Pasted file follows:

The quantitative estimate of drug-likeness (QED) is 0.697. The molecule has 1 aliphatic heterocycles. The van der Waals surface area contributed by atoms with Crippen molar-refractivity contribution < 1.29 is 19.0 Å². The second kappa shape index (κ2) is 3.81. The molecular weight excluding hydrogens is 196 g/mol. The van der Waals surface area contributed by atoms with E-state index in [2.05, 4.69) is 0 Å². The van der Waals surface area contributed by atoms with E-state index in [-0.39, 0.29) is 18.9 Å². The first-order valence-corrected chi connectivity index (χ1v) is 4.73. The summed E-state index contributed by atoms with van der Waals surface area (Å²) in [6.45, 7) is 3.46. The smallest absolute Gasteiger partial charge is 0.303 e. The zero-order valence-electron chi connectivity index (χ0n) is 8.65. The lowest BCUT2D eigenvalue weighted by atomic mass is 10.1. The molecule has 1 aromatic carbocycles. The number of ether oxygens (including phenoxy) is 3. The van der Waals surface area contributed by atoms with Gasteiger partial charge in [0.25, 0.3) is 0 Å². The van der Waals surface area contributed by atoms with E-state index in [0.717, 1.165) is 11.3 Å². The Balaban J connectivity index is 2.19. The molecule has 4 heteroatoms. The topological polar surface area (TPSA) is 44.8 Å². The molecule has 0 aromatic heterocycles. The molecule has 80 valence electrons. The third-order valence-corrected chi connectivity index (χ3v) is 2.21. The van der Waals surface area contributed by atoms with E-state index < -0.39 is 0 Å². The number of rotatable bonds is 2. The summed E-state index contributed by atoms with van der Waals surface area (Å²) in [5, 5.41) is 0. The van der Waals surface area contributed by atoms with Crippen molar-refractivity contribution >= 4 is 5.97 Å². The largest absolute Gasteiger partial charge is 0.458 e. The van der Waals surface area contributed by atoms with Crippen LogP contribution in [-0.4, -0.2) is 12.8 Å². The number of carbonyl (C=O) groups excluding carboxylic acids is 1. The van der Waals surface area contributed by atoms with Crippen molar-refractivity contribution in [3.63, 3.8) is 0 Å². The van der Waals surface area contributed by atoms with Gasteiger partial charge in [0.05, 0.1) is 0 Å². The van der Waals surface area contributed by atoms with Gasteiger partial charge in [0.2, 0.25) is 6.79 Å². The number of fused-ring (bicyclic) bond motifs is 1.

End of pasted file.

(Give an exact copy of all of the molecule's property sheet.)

The quantitative estimate of drug-likeness (QED) is 0.697. The molecule has 1 aliphatic heterocycles. The van der Waals surface area contributed by atoms with Crippen molar-refractivity contribution < 1.29 is 19.0 Å². The second kappa shape index (κ2) is 3.81. The molecular weight excluding hydrogens is 196 g/mol. The van der Waals surface area contributed by atoms with E-state index in [2.05, 4.69) is 0 Å². The van der Waals surface area contributed by atoms with E-state index in [-0.39, 0.29) is 18.9 Å². The first-order valence-corrected chi connectivity index (χ1v) is 4.73. The summed E-state index contributed by atoms with van der Waals surface area (Å²) in [6.45, 7) is 3.46. The smallest absolute Gasteiger partial charge is 0.303 e. The zero-order valence-electron chi connectivity index (χ0n) is 8.65. The lowest BCUT2D eigenvalue weighted by atomic mass is 10.1. The molecule has 1 aromatic carbocycles. The number of ether oxygens (including phenoxy) is 3. The van der Waals surface area contributed by atoms with Gasteiger partial charge in [0.25, 0.3) is 0 Å². The van der Waals surface area contributed by atoms with E-state index in [0.717, 1.165) is 11.3 Å². The Balaban J connectivity index is 2.19. The molecule has 4 heteroatoms. The topological polar surface area (TPSA) is 44.8 Å². The molecule has 0 aromatic heterocycles. The molecule has 80 valence electrons. The third-order valence-corrected chi connectivity index (χ3v) is 2.21. The van der Waals surface area contributed by atoms with E-state index < -0.39 is 0 Å². The number of rotatable bonds is 2. The summed E-state index contributed by atoms with van der Waals surface area (Å²) in [5, 5.41) is 0. The van der Waals surface area contributed by atoms with Crippen molar-refractivity contribution >= 4 is 5.97 Å². The largest absolute Gasteiger partial charge is 0.458 e. The van der Waals surface area contributed by atoms with Crippen LogP contribution in [-0.4, -0.2) is 12.8 Å². The number of carbonyl (C=O) groups excluding carboxylic acids is 1. The van der Waals surface area contributed by atoms with Crippen molar-refractivity contribution in [3.63, 3.8) is 0 Å². The van der Waals surface area contributed by atoms with Gasteiger partial charge in [0.05, 0.1) is 0 Å². The van der Waals surface area contributed by atoms with Gasteiger partial charge in [0.2, 0.25) is 6.79 Å². The number of fused-ring (bicyclic) bond motifs is 1.